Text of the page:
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    Remember, your perception could be correct, but it's innocent until "proven" guilty in the USA. Only in courts. In business perception does matter, especially when it comes to ethics. Just having the appearance of being sexist can be harmful. – BSMP Apr 26 '17 at 15:12
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    @mutt Well that actually supports my point that perception is important. But the OP never accused the manage of being sexist or of even doing something sexist. In the meeting she only joked that she wasn't his secretary and afterward she explained that he embarrassed her and asked him to see it from a woman's perspective. That's not an accusation. – BSMP Apr 26 '17 at 15:48
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Whether your manager's request was appropriate or not depends very much on context and details (tone of voice, cast of characters, who was closest to the coffee, etc.)

Calling out your manager right then and there was probably not the best move. Unless the request was obviously offensive ("yo %&*$%, bring me some coffee") it would have been smarter to just do it and then discuss this in private. It's perfectly okay to tell your manager that you are not comfortable with this or that you find it offensive, but that should be done behind closed doors first.

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    The issue I have with this one, is that she said the coffee was right behind him 3 feet. Turn and your there...why else would someone request more coffee be poured unless you had the pot in your hand or it was in another room and the person was speaking and couldn't get some? I have seen this done in presentation situations and I have helped people there, but it's different than sitting in a conference room and calling someone to refill your cup when the pot is right beside you. – mutt Apr 25 '17 at 23:41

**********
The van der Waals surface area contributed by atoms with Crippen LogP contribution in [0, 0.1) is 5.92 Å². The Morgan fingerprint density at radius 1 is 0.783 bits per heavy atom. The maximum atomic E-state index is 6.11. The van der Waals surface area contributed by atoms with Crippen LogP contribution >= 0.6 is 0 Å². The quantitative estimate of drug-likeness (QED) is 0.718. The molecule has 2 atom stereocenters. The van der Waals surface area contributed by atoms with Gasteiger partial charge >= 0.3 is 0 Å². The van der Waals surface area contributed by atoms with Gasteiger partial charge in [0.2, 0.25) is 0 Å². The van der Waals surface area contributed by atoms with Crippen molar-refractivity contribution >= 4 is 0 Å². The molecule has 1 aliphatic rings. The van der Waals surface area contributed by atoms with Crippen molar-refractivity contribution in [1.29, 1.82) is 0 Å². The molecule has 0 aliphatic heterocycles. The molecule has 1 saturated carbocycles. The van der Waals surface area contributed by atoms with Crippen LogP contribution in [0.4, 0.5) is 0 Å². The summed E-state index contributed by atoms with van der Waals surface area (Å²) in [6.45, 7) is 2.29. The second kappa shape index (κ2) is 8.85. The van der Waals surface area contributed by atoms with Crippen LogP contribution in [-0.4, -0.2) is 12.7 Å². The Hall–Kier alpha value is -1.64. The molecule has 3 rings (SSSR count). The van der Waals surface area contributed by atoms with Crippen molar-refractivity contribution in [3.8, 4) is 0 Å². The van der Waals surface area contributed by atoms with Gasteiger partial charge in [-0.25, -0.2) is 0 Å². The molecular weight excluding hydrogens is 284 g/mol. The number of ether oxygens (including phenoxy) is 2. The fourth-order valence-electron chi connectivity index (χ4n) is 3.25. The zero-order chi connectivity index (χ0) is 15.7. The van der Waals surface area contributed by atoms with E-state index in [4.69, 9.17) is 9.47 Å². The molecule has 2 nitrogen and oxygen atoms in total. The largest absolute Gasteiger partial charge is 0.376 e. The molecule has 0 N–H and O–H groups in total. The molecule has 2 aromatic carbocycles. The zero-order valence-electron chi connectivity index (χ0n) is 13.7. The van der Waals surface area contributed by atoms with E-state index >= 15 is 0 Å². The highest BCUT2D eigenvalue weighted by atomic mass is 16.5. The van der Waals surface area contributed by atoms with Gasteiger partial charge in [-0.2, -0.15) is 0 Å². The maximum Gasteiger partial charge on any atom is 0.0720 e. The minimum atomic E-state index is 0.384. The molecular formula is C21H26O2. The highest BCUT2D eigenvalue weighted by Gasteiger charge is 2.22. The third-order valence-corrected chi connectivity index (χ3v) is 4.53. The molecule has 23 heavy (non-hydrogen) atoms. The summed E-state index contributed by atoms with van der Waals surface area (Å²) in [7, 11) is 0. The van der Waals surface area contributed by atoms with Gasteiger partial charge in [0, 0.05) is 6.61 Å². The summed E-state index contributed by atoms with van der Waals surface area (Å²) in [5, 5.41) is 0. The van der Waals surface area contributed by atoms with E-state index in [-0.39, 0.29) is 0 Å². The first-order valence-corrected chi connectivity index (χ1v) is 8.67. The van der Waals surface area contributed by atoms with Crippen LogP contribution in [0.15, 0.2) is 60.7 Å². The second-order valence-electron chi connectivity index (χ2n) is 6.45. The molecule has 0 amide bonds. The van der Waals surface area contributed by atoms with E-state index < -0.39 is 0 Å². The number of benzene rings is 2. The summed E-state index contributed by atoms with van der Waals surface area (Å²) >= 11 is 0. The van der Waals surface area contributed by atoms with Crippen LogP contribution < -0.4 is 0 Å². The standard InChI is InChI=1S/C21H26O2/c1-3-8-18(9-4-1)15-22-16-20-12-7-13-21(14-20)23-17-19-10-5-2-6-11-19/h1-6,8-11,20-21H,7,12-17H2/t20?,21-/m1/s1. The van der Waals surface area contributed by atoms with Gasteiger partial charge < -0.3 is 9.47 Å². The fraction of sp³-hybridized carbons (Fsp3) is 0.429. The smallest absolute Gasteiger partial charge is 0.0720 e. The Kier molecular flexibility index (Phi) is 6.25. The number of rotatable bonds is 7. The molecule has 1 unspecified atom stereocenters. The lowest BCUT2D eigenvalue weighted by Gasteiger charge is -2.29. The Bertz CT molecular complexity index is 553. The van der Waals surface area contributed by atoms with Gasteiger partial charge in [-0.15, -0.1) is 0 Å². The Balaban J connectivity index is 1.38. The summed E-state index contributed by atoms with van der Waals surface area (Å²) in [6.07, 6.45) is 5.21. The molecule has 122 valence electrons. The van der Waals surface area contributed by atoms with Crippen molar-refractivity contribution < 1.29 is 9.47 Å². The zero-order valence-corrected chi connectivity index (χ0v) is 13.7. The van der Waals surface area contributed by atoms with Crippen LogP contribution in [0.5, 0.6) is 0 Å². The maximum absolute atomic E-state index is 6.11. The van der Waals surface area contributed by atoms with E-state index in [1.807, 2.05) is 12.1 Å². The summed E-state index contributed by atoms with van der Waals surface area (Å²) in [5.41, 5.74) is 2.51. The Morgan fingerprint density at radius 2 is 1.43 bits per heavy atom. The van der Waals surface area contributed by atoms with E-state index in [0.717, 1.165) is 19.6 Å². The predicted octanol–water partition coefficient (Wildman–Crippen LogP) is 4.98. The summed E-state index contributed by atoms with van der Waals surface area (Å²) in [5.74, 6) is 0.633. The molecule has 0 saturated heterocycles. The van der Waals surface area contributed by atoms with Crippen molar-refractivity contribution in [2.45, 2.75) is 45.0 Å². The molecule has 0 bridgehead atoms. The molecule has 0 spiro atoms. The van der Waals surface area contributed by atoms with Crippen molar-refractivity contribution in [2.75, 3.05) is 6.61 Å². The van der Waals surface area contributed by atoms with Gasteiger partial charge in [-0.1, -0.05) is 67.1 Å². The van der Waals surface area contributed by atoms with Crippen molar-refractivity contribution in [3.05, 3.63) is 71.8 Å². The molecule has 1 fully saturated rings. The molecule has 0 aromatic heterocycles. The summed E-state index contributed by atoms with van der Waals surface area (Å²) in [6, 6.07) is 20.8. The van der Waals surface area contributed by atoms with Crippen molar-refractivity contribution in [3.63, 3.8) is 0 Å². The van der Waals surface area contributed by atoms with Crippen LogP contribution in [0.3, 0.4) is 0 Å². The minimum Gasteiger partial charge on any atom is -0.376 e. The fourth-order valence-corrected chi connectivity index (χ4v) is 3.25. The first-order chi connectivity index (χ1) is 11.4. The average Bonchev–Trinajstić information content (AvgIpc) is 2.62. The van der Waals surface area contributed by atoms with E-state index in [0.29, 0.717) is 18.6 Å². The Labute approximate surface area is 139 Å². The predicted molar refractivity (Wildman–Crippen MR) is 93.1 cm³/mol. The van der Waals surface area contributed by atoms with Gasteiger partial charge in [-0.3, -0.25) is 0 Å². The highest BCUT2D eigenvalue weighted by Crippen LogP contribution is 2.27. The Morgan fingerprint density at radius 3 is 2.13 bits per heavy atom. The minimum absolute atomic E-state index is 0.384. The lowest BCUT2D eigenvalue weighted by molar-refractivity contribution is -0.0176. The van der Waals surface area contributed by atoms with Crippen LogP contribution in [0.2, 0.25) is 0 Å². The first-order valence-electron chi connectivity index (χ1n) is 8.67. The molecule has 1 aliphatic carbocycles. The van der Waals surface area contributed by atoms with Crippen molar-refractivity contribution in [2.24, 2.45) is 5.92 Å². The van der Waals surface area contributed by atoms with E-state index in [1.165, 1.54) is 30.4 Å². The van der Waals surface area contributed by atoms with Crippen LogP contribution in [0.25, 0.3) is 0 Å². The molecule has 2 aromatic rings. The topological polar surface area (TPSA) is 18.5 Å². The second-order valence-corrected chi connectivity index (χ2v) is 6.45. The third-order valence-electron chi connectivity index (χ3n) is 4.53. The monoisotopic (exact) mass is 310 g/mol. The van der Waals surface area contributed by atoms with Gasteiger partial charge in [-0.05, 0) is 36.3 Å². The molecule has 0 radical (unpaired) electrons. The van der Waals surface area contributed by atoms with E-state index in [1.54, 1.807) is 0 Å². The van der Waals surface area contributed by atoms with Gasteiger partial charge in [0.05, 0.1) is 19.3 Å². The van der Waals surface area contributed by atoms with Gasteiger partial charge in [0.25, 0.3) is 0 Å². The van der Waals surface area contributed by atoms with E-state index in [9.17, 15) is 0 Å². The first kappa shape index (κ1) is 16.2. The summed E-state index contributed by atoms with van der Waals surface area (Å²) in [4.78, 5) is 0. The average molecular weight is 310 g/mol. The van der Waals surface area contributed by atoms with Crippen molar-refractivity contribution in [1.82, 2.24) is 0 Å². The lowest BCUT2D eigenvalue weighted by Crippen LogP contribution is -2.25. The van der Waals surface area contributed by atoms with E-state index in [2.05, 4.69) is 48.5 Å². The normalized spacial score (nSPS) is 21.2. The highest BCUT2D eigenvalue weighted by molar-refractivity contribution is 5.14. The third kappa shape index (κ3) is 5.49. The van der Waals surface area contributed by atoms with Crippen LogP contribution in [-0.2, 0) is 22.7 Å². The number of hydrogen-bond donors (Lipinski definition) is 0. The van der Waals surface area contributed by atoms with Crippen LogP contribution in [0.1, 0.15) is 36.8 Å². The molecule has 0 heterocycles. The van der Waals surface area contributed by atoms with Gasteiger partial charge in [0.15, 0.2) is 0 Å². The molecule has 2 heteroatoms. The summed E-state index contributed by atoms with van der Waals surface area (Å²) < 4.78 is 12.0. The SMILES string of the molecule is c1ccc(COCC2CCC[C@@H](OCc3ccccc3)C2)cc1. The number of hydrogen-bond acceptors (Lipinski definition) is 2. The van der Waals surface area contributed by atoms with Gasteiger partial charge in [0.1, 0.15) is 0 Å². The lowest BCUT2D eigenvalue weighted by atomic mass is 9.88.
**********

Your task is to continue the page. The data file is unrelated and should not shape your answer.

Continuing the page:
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    @Mehrdad if it's so time-sensitive that he wasn't able to get up and get himself coffee, than he should've endured without coffee until situation allowed him to get it. In such very-very-time-sensitive matters you wouldn't have time to drink it anyway. – CodingFeles Apr 26 '17 at 6:54
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    @mutt This answer doesn't suggest it was appropriate. It says that in absence of any established pattern, a diplomatic approach should be attempted. I agree that it sounds weird and that the motives were probably less than innocent, but it's still better to at least see if a polite approach has any effect on a first offense. – jpmc26 Apr 26 '17 at 7:13
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    I disagree that letting it slide even for a moment is okay. Right in front of everybody? Nope! – Lightness Races with Monica Apr 26 '17 at 12:46